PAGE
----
11 May GMing Lessons #12: Running Dynamic Combats
I had an amazing game last night, and it really inspired me to write some more about Dynamic Combats.
We were playtesting our epic fantasy game Myths of Khoralla, and shit just got real. To cut a long story short, our hero ends up finding himself confronted with a black, gnarly, scarred-up old dragon. It’s not big… for a dragon. It’s about twenty feet long, seven foot at the shoulder, all sinewy and scrawny, with small wings… but it’s still a gods-cursed dragon. In an ancient, immense catacomb.
So what’s he do?
The crazy bastard attacks it!
So this is where things got interesting. Because after his initial attempt to blind it with a blaze of light from his sword, he dives out of the way of its lunging bite (only just avoiding becoming so much sashimi) and lands in front of it.
But now… he’s got a problem. He’s got a fairly short-bladed sword. It’s extra sharp… but a dragon’s scales are going to take that damage no problem (in Immersion RPG, armour Absorbs damage, and the tougher the armour, the less weapons have a chance of even harming it).
Added to that, to be real, he’s likely to just slash it in on the snout, then get bitten and shaken like a rag doll until all his fleshy bits come off. If he tries to dodge the incoming attacks, scrabbling out of the way continually, the great beast is just going to keep him on the backfoot until it gets him. Even worse, the size of it means it actually has way better reach than him (see some ideas on reach here), meaning it can strike him and retreat out of the way before he can do much… which sucks.
So what to do?! He can’t just stand there and trade blows with it. That would be… impossible. And it’s one of the reasons I love dynamic combats. Because you have to now think with the exact situation you’re in. You can’t HP-bash the thing down.
His answer was elegant. He waited until it lunged at him, then he performed two actions – he side-stepped (only just avoiding its slavering jaws), then took a high penalty on his next action to stab with his blade into its eye.
Now this is where being a GM is awesome. I could have just said, “Yeah sure, chop it, roll to hit and roll damage, it absorbs a certain amount…” etc. But instead I was thinking with the situation. Chopping at the bony ridge of its eye… yeah that’ll hurt. It will be harder for the creature to Absorb the damage… but if you were truly awesome and managed to stab the pointy bit into its eye… that will meet no resistance whatsoever.
He succeeded spectacularly, jabbing it in the eye and blinding it. The blade was now firmly lodged in its eye socket, and the thing shrieked and tried to get him off. He tried to press home his advantage, using the pain and leverage of the blade to further push in.
Even cooler. Why just keep chopping at it when you could use the advantage you’ve gained?
It was difficult, because the creature was so much stronger than him… and ultimately that part didn’t work. It thrashed at him, and even though he had elected to try and dodge that as well, he got smashed in the ribs and knocked some twenty feet across the room. This then affected him as he tried to rise and come back at it… lucky for him it was a little preoccupied by having one of its eyes removed, and took a moment to turn and breathe at him.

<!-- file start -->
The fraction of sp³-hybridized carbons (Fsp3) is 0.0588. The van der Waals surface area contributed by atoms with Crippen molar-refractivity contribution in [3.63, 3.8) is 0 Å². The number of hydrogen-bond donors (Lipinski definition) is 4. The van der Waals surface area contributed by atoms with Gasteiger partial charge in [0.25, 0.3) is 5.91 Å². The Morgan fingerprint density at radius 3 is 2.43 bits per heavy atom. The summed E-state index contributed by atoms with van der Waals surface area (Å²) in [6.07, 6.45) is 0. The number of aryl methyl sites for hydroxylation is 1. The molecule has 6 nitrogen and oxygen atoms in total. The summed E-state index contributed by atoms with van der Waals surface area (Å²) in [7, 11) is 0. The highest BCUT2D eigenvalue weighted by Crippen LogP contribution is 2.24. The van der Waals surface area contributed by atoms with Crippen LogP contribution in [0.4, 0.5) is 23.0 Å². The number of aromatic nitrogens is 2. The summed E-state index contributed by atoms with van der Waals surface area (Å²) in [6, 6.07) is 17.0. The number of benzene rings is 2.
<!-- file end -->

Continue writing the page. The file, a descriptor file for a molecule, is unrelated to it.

Holy shit it was close… just as he prepared to jump back in at it, using his command of Aeromancy to propel himself through the gap, it breathed… and once again he had a dilemma. Even if he got there in time, how was he going to physically avoid the breath weapon?!
There was again, only really one solution. He had to chop at it (going for its neck) as he came down from the jump, then drop into a roll, going underneath the breath weapon.
Another elegant solution.
And boom! An epic combat ensued. He did win a couple of rounds later, lodging his sword in its neck, though its death throes damn near killed him, breaking ribs and knocking him unconscious for quite some time. It actually nearly killed him by accident. Ironic.
The Moral of the Story
Okay, so while that story was cool to tell, it was told for a reason – Dynamic Combats are awesome. They don’t have to take long (this took about 15 minutes of real time, and about 5 rounds in the game), and they just seem so much more… real. Not merely realistic, but actually as though the characters are in the combat that is swirling around them.
This is awesome for the Narrator, as it means all of the cool abilities of the players and the NPCs (particularly the antagonists) really change what happens within the game itself. People can’t stand in front of a gigantic stone golem with a twenty foot sword… they have to run, jump out of the way and then work out some clever means of harming it.
People don’t try to bash plate armoured knights with their swords, without regard for where they’re hitting. Because they actually need to go for the gaps in their armour, or use a mace or hammer. But there are also so many things that suddenly become useful. Like tackling the guy, or pushing him off a height, or using a heavy rock (and dropping it on his foot).
All of these things suddenly begin to affect the game.
I find this definitely works better with some game systems more than others. Those that have declared actions, rather than an Armour Class system, as well as a relatively low HP base, tend to favour this sort of combat.
But it’s still possible with any sort of game. Vary it up. Give bonuses to actions depending on what characters have actually done. Make the description not just fluff, but actually mean what you say.
Anyway, that’s me done… for now. I hope it helps you in your games!
– Oliver R. Shead
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